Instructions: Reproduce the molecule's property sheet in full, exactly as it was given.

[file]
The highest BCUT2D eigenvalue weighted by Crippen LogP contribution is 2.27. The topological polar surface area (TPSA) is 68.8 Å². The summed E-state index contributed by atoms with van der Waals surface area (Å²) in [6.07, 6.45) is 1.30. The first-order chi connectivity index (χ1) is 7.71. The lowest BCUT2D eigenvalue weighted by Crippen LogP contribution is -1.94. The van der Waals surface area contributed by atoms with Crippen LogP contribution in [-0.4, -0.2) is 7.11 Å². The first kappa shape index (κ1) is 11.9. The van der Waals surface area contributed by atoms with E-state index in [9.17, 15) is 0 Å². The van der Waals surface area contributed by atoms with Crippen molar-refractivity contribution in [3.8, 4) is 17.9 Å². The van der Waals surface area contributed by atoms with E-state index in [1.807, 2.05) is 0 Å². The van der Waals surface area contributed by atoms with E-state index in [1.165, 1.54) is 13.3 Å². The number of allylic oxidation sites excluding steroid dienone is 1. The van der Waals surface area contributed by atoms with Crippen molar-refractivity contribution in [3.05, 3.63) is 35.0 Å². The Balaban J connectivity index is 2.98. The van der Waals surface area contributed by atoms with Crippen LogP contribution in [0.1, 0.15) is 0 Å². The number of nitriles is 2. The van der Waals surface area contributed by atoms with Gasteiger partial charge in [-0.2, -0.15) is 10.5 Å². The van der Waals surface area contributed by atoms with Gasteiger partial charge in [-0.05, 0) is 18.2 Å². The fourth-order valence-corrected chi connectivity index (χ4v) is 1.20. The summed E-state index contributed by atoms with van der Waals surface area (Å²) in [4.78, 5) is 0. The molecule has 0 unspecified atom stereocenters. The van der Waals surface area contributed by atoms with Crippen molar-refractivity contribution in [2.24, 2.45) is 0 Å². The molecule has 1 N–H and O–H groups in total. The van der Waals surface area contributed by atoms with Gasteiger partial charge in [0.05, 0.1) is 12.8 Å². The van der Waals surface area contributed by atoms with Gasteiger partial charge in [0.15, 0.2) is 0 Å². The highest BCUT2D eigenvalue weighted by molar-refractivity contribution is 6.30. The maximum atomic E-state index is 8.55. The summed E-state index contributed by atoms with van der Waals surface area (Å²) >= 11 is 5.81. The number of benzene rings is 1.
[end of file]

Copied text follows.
The highest BCUT2D eigenvalue weighted by Crippen LogP contribution is 2.27. The topological polar surface area (TPSA) is 68.8 Å². The summed E-state index contributed by atoms with van der Waals surface area (Å²) in [6.07, 6.45) is 1.30. The first-order chi connectivity index (χ1) is 7.71. The lowest BCUT2D eigenvalue weighted by Crippen LogP contribution is -1.94. The van der Waals surface area contributed by atoms with Crippen LogP contribution in [-0.4, -0.2) is 7.11 Å². The first kappa shape index (κ1) is 11.9. The van der Waals surface area contributed by atoms with E-state index in [9.17, 15) is 0 Å². The van der Waals surface area contributed by atoms with Crippen molar-refractivity contribution in [3.8, 4) is 17.9 Å². The van der Waals surface area contributed by atoms with E-state index in [1.807, 2.05) is 0 Å². The van der Waals surface area contributed by atoms with E-state index in [1.165, 1.54) is 13.3 Å². The number of allylic oxidation sites excluding steroid dienone is 1. The van der Waals surface area contributed by atoms with Crippen molar-refractivity contribution in [3.05, 3.63) is 35.0 Å². The Balaban J connectivity index is 2.98. The van der Waals surface area contributed by atoms with Crippen LogP contribution in [0.1, 0.15) is 0 Å². The number of nitriles is 2. The van der Waals surface area contributed by atoms with Gasteiger partial charge in [-0.2, -0.15) is 10.5 Å². The van der Waals surface area contributed by atoms with Gasteiger partial charge in [-0.05, 0) is 18.2 Å². The fourth-order valence-corrected chi connectivity index (χ4v) is 1.20. The summed E-state index contributed by atoms with van der Waals surface area (Å²) in [4.78, 5) is 0. The molecule has 0 unspecified atom stereocenters. The van der Waals surface area contributed by atoms with Crippen molar-refractivity contribution in [2.24, 2.45) is 0 Å². The molecule has 1 N–H and O–H groups in total. The van der Waals surface area contributed by atoms with Gasteiger partial charge in [0.05, 0.1) is 12.8 Å². The van der Waals surface area contributed by atoms with Gasteiger partial charge in [0.15, 0.2) is 0 Å². The highest BCUT2D eigenvalue weighted by molar-refractivity contribution is 6.30. The maximum atomic E-state index is 8.55. The summed E-state index contributed by atoms with van der Waals surface area (Å²) >= 11 is 5.81. The number of benzene rings is 1.